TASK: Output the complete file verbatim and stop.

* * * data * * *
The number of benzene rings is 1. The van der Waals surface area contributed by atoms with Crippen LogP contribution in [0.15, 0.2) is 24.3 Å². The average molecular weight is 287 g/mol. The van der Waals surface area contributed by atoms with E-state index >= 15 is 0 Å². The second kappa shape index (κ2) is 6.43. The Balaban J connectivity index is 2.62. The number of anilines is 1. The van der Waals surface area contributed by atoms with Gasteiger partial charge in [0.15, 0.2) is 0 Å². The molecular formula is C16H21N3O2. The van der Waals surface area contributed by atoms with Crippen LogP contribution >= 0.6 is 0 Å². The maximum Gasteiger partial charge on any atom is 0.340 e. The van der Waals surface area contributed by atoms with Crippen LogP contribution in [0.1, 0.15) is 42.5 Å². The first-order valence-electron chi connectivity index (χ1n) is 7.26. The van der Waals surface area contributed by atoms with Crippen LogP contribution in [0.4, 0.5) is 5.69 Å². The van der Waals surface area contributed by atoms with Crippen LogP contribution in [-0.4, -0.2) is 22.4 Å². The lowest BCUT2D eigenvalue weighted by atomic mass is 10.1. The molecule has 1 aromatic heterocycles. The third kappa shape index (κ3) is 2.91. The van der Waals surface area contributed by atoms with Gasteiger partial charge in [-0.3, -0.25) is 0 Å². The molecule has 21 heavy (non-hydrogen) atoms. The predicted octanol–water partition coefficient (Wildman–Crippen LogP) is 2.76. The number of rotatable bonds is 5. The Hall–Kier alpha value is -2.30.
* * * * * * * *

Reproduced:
The number of benzene rings is 1. The van der Waals surface area contributed by atoms with Crippen LogP contribution in [0.15, 0.2) is 24.3 Å². The average molecular weight is 287 g/mol. The van der Waals surface area contributed by atoms with E-state index >= 15 is 0 Å². The second kappa shape index (κ2) is 6.43. The Balaban J connectivity index is 2.62. The number of anilines is 1. The van der Waals surface area contributed by atoms with Gasteiger partial charge in [0.15, 0.2) is 0 Å². The molecular formula is C16H21N3O2. The van der Waals surface area contributed by atoms with Crippen LogP contribution >= 0.6 is 0 Å². The maximum Gasteiger partial charge on any atom is 0.340 e. The van der Waals surface area contributed by atoms with Crippen LogP contribution in [0.1, 0.15) is 42.5 Å². The first-order valence-electron chi connectivity index (χ1n) is 7.26. The van der Waals surface area contributed by atoms with Crippen LogP contribution in [0.4, 0.5) is 5.69 Å². The van der Waals surface area contributed by atoms with Crippen LogP contribution in [-0.4, -0.2) is 22.4 Å². The lowest BCUT2D eigenvalue weighted by atomic mass is 10.1. The molecule has 1 aromatic heterocycles. The third kappa shape index (κ3) is 2.91. The van der Waals surface area contributed by atoms with Gasteiger partial charge in [-0.3, -0.25) is 0 Å². The molecule has 21 heavy (non-hydrogen) atoms. The predicted octanol–water partition coefficient (Wildman–Crippen LogP) is 2.76. The number of rotatable bonds is 5. The Hall–Kier alpha value is -2.30.